I've been doing a fair bit of reading and watching videos to try to help figure out where to go.  The main videos, articles, and books are:
The article "Finding the Land that's Right for You" (http://tobyhemenway.com/1213-finding-the-land-thats-right-for-you/), video "Permaculture soil basics" (https://www.youtube.com/watch?v=tnOxF75F2b8), "The Permaculture Designers' Manual", and "The Keyline Plan".

From my reading it appears that there are three main types of landscapes:  deserts, grasslands, and forests.  I'm thinking that grasslands would be the best since they have more organic material than the other landscapes, have a more balanced pH (6-6.3), and I wouldn't have to cut down trees for sunlight to reach a garden.  Grasslands occur in North Central Idaho in an area called the Palouse.  The largest cities in the grasslands are Moscow and Lewiston.  Moscow looks better since it gets 27 inches of rain while Lewiston gets 16.  Lewiston looks better than Moscow in terms of hardiness zone (7 vs 5)  https://www.extension.uidaho.edu/publishing/pdf/BUL/BUL0857.pdf.  Coeur d' Alene still looks temping, although I don't know how much of an issue the soil and trees would be compared to Moscow or Lewiston.  Any input is appreciated.



I actually LOLed at this post, because i went to school in the Palouse Washington State, which is in Pullman, WA; directly across the border from Moscow ID. I used to get gas and food in ID since they are both much cheaper there, especially for a broke college student!!
But I digress. I spent 4 years there and can give you an idea of what its like. So the Palouse gets some fairly extreme weather, its hot in the summers (90+ is pretty common) and very cold in the winter, with a lot of snow. I would say that negative 20 or so was as cold as ive seen it there. It gets COLD. In addition, since it is a lot of flat grasslands and a lot of wheat fields, it is fairly windy. As far as natural disasters, other than grass fires i really cant think of much! So on that axis, you might do well. Im not 100% on growing there, i was in college about 10 years ago and was a young dumb person at the time so i didnt take much of an interest in permaculture or agriculture at the time. I do know there are plenty of WSU extension office info, and i bet that can help you out in that regard.
What could be great about the area is that is co-located with one of two Major Universities in WA state, and a major University in Idaho, the Univ of I is in Moscow. Why i say this is a good thing, is that area of the us is very rural, and i get it, i like rural too, but its nice to have some major hubs you can pop in at and know they are close by. These could also help you if you plan on planting an orchard (which is my assumption here) where youd grow fruit and such, you could have more of a population to sell your natural organic produce to
Lewiston/Clarkston areas are huge into agriculture, might be a good area to visit/think about.  
If I were you, id def stay on the Idaho side if youre considering that area. Much better overall cost of living and better on taxes, too. You can always cross the boarder if you want to mix it up a bit.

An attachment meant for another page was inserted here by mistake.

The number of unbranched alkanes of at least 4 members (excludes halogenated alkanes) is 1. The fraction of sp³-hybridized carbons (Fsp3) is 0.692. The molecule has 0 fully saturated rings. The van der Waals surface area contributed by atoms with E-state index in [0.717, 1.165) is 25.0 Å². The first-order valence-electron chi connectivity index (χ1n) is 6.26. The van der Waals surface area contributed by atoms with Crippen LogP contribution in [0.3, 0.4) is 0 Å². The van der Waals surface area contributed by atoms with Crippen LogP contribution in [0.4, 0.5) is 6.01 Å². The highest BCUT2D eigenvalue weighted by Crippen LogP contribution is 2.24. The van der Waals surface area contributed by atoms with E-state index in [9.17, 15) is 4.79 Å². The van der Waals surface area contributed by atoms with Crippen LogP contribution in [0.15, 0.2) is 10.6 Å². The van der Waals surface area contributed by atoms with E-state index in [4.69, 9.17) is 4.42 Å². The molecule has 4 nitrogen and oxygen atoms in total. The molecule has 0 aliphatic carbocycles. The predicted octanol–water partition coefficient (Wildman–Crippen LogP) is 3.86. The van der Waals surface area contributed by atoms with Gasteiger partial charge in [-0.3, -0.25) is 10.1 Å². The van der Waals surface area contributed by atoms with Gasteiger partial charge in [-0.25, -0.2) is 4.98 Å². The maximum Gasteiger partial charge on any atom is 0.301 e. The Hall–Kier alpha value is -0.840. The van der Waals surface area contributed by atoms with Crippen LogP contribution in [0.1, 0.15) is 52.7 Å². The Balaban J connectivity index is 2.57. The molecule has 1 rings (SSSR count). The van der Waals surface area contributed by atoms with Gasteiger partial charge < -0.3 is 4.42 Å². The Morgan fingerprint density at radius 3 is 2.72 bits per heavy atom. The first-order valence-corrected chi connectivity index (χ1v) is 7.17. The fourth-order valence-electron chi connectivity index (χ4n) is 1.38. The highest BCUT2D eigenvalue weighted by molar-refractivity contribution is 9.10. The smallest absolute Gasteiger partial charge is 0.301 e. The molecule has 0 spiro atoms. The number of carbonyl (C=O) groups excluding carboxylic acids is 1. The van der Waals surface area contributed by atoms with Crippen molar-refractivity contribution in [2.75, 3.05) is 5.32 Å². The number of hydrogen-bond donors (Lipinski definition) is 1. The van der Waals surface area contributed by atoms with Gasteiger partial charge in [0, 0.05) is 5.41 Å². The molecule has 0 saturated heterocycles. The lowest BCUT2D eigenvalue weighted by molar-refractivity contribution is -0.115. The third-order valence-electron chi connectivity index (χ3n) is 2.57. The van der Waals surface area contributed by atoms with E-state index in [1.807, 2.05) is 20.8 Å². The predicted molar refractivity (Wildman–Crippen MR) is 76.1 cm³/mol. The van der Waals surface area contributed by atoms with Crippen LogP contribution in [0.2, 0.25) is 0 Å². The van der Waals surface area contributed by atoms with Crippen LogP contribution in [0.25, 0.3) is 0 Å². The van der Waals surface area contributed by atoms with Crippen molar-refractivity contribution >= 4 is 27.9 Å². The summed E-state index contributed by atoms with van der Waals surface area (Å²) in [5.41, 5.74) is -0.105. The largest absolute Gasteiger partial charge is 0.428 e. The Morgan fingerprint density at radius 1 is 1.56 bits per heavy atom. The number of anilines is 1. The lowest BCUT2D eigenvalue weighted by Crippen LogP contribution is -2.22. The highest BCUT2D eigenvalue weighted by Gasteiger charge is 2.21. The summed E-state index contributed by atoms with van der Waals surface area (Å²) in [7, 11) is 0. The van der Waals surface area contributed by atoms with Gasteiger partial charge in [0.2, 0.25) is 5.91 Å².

I think thats pretty much it. Let me know if you have any questions




I'm a little concerned about the cold.  It appears that the temps can vary a lot from location to location, so hopefully I can find a good fit.  I'm tentatively planning on taking a trip to visit some of these places in the next month or two and hope to find a place that is what I'm looking for.  Thank you for all your help!
 
Steve Humbolt
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Dado Scooter wrote:Bottom line, if your goal is to grow apple trees, then you might think of going to a good apple growing region, like parts of Washington State and Oregon.  I have sisters in both states, and the soil there is good. There are tons of beautiful productive orchards and old orchards that have been pulled out by their huge trunks, out there. There is good community and probably a good market because you see a lot of Californians retiring with good money up there, like my sisters.  One of my sisters friends moved from San Jose to Flathead in Idaho....  I just googled Flathead and it seems like it may be a good microclimate for pomes and cherries.  And a lot of rich former Californians so I wonder what that is doing for the real estate prices up there.

If toxic chemicals is a concern, I just checked Toxmap, and North Carolina does not seem to be the worst state for toxic dump sites... there are a lot worse.  The northeast seems to be the worst for toxicity, and you might have arsenic problems there.

The Rockies and High Plains look to have very little in terms of toxicity.  There is also very little rainfall, and very little population.  The YouTube Channel "Our Wyoming Life" showed a lone neglected fruit tree that is failing to thrive and needs quite a bit of human watering to keep growing.  And these are "grasslands" where they are grazing cattle for market, so just focusing on grasslands is probably not the ideal criteria for what you want to do.  You could be driving for miles and miles on grassland and not see a single tree. Ecologically vibrant areas are those that have an interface between forests and meadows that have the highest biodiversity.  Personally, I vote for biodiversity!



I'm not familiar with toxmap and will check it out.  Thank you for your input!